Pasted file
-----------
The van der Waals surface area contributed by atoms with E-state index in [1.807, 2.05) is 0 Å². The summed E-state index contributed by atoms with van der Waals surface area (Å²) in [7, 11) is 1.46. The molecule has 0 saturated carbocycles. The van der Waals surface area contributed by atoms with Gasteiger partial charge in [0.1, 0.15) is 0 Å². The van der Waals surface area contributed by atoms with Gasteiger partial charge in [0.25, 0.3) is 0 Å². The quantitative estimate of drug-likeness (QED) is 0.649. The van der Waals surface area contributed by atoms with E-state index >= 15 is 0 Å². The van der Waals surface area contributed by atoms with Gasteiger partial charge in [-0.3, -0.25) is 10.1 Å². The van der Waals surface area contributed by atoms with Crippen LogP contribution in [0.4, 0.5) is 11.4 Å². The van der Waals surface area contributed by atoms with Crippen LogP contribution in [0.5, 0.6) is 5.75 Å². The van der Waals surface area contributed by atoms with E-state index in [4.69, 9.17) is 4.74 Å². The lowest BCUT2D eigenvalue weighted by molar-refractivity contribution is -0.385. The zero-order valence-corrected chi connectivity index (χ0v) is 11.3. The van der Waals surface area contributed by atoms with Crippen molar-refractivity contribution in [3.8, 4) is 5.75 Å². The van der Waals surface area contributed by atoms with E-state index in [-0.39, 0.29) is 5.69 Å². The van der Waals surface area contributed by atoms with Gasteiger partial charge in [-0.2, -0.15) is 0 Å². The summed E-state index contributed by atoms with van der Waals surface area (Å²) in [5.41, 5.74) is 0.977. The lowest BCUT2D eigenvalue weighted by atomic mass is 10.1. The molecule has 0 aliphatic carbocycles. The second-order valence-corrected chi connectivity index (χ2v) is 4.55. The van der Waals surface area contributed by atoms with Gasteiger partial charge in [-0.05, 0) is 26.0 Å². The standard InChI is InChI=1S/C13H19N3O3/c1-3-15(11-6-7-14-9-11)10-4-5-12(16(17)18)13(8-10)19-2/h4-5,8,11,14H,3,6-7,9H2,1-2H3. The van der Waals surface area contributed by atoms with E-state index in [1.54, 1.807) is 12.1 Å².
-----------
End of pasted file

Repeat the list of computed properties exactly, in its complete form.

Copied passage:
The van der Waals surface area contributed by atoms with E-state index in [1.807, 2.05) is 0 Å². The summed E-state index contributed by atoms with van der Waals surface area (Å²) in [7, 11) is 1.46. The molecule has 0 saturated carbocycles. The van der Waals surface area contributed by atoms with Gasteiger partial charge in [0.1, 0.15) is 0 Å². The van der Waals surface area contributed by atoms with Gasteiger partial charge in [0.25, 0.3) is 0 Å². The quantitative estimate of drug-likeness (QED) is 0.649. The van der Waals surface area contributed by atoms with E-state index >= 15 is 0 Å². The van der Waals surface area contributed by atoms with Gasteiger partial charge in [-0.3, -0.25) is 10.1 Å². The van der Waals surface area contributed by atoms with Crippen LogP contribution in [0.4, 0.5) is 11.4 Å². The van der Waals surface area contributed by atoms with Crippen LogP contribution in [0.5, 0.6) is 5.75 Å². The van der Waals surface area contributed by atoms with E-state index in [4.69, 9.17) is 4.74 Å². The lowest BCUT2D eigenvalue weighted by molar-refractivity contribution is -0.385. The zero-order valence-corrected chi connectivity index (χ0v) is 11.3. The van der Waals surface area contributed by atoms with Crippen molar-refractivity contribution in [3.8, 4) is 5.75 Å². The van der Waals surface area contributed by atoms with E-state index in [-0.39, 0.29) is 5.69 Å². The van der Waals surface area contributed by atoms with Gasteiger partial charge in [-0.2, -0.15) is 0 Å². The summed E-state index contributed by atoms with van der Waals surface area (Å²) in [5.41, 5.74) is 0.977. The lowest BCUT2D eigenvalue weighted by atomic mass is 10.1. The molecule has 0 aliphatic carbocycles. The second-order valence-corrected chi connectivity index (χ2v) is 4.55. The van der Waals surface area contributed by atoms with Gasteiger partial charge in [-0.05, 0) is 26.0 Å². The standard InChI is InChI=1S/C13H19N3O3/c1-3-15(11-6-7-14-9-11)10-4-5-12(16(17)18)13(8-10)19-2/h4-5,8,11,14H,3,6-7,9H2,1-2H3. The van der Waals surface area contributed by atoms with E-state index in [1.54, 1.807) is 12.1 Å².